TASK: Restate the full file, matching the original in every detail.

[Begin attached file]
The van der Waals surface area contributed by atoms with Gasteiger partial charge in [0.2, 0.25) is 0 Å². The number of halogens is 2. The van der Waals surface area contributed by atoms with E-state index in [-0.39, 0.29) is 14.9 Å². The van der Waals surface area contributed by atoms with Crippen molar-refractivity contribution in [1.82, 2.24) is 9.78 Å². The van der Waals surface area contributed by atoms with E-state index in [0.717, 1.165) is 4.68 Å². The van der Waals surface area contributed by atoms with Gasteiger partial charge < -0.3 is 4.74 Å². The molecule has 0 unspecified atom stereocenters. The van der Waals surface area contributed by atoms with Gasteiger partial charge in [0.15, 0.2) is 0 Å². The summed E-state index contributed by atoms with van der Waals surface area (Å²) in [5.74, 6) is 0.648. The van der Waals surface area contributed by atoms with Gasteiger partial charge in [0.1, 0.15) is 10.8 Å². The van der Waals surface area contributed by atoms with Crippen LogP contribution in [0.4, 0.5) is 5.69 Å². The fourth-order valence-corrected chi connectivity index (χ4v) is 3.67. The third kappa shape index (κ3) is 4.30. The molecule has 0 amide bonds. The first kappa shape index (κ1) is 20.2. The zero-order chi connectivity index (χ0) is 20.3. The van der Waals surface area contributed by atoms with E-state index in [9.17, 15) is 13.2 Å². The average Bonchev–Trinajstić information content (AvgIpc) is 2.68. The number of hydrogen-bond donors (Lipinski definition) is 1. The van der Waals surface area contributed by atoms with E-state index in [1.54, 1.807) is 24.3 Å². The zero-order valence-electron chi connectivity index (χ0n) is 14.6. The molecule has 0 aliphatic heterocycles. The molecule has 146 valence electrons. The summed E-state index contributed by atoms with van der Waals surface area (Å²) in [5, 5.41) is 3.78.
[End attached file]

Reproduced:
The van der Waals surface area contributed by atoms with Gasteiger partial charge in [0.2, 0.25) is 0 Å². The number of halogens is 2. The van der Waals surface area contributed by atoms with E-state index in [-0.39, 0.29) is 14.9 Å². The van der Waals surface area contributed by atoms with Crippen molar-refractivity contribution in [1.82, 2.24) is 9.78 Å². The van der Waals surface area contributed by atoms with E-state index in [0.717, 1.165) is 4.68 Å². The van der Waals surface area contributed by atoms with Gasteiger partial charge < -0.3 is 4.74 Å². The molecule has 0 unspecified atom stereocenters. The van der Waals surface area contributed by atoms with Gasteiger partial charge in [0.15, 0.2) is 0 Å². The summed E-state index contributed by atoms with van der Waals surface area (Å²) in [5.74, 6) is 0.648. The van der Waals surface area contributed by atoms with Gasteiger partial charge in [0.1, 0.15) is 10.8 Å². The van der Waals surface area contributed by atoms with Crippen LogP contribution in [0.4, 0.5) is 5.69 Å². The fourth-order valence-corrected chi connectivity index (χ4v) is 3.67. The third kappa shape index (κ3) is 4.30. The molecule has 0 amide bonds. The first kappa shape index (κ1) is 20.2. The zero-order chi connectivity index (χ0) is 20.3. The van der Waals surface area contributed by atoms with E-state index in [9.17, 15) is 13.2 Å². The average Bonchev–Trinajstić information content (AvgIpc) is 2.68. The number of hydrogen-bond donors (Lipinski definition) is 1. The van der Waals surface area contributed by atoms with E-state index in [1.54, 1.807) is 24.3 Å². The zero-order valence-electron chi connectivity index (χ0n) is 14.6. The molecule has 0 aliphatic heterocycles. The molecule has 146 valence electrons. The summed E-state index contributed by atoms with van der Waals surface area (Å²) in [5, 5.41) is 3.78.